U.S. personal income in November rose for an eighth straight month on solid wage gains, which should support consumer spending and bolster economic growth next year.
The Commerce Department said on Wednesday income increased 0.3 percent last month after an unrevised 0.4 percent rise in October. Economists polled by Reuters had forecast income advancing 0.2 percent last month.
Wages and salaries rose 0.5 percent, adding to a 0.6 percent gain in October. A tightening labor market, marked by an unemployment rate that is in a range some Federal Reserve officials consider consistent with full employment, is starting to lift wages.
The Commerce Department's Bureau of Economic Analysis inadvertently released part of the consumption portion of its report late on Tuesday. It showed consumer spending increased 0.3 percent last month after being unchanged in October.
Consumer spending, which accounts for more than two-thirds of U.S. economic activity, rose 0.3 percent when adjusted for inflation after holding steady in October.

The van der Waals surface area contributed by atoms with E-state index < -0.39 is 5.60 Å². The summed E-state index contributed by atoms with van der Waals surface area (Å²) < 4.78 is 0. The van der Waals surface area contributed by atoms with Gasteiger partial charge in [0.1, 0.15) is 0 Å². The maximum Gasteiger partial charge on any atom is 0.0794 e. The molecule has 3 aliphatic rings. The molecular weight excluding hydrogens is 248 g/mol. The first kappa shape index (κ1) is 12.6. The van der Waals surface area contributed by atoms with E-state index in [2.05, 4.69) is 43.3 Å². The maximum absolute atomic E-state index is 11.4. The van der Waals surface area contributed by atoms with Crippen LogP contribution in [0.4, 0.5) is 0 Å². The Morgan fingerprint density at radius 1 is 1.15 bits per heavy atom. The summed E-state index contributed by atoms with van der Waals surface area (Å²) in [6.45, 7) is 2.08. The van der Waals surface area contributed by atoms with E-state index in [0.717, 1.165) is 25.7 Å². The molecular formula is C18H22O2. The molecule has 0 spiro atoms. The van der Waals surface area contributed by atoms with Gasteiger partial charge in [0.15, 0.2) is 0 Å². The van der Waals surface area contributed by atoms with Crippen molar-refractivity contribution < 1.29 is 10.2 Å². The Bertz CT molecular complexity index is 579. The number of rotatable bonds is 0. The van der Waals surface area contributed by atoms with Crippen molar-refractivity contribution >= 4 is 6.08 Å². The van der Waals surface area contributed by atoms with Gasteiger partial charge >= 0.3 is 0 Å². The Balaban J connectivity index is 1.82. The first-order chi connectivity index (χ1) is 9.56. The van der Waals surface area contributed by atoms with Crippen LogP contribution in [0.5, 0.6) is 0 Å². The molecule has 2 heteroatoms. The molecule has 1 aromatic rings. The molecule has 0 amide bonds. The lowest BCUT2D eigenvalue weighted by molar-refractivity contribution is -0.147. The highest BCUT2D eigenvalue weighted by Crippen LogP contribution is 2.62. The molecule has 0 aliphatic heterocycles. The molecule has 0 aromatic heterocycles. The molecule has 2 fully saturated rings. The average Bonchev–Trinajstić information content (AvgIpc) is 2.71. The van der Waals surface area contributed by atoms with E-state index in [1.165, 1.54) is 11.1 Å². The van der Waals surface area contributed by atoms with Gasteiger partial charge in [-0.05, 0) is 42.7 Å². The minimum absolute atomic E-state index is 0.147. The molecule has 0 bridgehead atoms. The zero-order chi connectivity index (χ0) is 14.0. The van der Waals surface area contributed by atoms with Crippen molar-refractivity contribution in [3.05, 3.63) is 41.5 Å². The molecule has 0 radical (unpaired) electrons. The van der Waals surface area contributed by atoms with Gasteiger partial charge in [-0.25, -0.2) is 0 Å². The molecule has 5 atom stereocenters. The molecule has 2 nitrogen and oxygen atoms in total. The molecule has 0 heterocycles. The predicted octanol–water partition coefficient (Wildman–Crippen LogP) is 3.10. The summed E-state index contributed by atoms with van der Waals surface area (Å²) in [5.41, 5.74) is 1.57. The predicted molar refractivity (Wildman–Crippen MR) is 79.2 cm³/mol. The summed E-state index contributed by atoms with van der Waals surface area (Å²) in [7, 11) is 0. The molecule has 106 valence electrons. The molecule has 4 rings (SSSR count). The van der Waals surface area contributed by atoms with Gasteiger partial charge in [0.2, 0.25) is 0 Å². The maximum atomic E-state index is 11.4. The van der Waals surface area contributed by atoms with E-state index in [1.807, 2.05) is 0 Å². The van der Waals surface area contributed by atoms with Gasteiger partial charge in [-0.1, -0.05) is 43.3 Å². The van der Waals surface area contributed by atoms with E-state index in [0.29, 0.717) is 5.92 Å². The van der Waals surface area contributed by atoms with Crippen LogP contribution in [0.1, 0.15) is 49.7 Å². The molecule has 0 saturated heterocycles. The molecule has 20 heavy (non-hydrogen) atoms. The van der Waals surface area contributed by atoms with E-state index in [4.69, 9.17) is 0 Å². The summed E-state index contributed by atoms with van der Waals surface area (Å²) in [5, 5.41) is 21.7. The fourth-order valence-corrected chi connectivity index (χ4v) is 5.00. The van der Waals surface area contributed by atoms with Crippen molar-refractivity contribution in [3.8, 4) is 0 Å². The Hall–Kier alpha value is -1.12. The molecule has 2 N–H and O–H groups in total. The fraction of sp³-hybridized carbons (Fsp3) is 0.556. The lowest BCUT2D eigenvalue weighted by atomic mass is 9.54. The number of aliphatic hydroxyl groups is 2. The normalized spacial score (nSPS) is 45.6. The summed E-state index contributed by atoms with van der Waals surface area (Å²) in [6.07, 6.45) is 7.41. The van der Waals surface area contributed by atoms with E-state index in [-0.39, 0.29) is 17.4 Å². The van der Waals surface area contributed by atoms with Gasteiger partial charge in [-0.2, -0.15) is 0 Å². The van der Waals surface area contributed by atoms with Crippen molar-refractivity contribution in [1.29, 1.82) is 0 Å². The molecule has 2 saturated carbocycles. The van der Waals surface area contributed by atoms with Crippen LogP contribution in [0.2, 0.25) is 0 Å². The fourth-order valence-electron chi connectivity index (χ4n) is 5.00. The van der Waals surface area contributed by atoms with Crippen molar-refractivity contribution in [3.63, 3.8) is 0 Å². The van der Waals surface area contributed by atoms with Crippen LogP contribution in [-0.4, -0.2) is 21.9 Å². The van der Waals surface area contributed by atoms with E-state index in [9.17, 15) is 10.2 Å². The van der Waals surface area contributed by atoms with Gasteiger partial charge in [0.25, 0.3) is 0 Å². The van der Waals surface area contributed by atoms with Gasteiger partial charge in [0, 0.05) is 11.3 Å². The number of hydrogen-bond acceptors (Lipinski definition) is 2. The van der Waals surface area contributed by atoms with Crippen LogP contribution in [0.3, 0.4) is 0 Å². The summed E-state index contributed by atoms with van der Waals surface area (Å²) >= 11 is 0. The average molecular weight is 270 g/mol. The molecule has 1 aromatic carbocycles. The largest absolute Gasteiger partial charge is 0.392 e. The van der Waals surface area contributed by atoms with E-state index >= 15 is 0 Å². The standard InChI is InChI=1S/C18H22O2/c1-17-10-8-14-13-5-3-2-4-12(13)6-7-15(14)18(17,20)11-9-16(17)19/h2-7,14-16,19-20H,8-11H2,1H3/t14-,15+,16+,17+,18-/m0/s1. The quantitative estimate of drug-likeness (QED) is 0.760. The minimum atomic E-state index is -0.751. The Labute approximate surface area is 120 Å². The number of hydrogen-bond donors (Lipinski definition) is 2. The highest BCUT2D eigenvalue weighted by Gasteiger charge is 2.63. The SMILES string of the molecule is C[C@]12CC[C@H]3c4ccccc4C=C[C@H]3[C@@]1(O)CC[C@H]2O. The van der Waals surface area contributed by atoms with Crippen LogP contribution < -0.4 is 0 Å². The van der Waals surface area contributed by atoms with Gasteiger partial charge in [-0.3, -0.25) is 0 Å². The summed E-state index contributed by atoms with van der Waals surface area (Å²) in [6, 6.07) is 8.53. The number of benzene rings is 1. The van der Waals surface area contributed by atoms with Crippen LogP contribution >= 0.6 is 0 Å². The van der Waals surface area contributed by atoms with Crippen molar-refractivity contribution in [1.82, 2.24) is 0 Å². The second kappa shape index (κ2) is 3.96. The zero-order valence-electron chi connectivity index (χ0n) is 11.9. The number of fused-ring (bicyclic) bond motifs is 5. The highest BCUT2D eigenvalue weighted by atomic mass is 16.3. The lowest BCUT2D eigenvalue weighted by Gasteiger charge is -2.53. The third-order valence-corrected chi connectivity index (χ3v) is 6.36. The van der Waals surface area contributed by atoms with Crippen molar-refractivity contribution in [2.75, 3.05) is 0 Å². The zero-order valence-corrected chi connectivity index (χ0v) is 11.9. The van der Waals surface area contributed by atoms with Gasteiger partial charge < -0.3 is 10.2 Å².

While consumer spending is likely running below the third-quarter's annualized brisk pace of 3.0 percent, November's increase could prompt economists to modestly lift their fourth-quarter gross domestic product estimates.
GDP growth estimates for the final three months of the year have been hovering around a 2 percent rate, the same pace of growth in the third quarter.
With spending outpacing income, savings fell to $747.6 billion. Still, they remain at lofty levels.
Inflation continued to run below the Fed's 2 percent target last month. A price index for consumer spending was unchanged after nudging up 0.1 percent in October.
In the 12 months through November, the personal consumption expenditures (PCE) price index was up 0.4 percent after rising 0.2 percent in October.
Excluding food and energy, prices nudged up 0.1 percent after being unchanged in October. The so-called core PCE price index rose 1.3 percent in the 12 months through November, for the 11th straight month.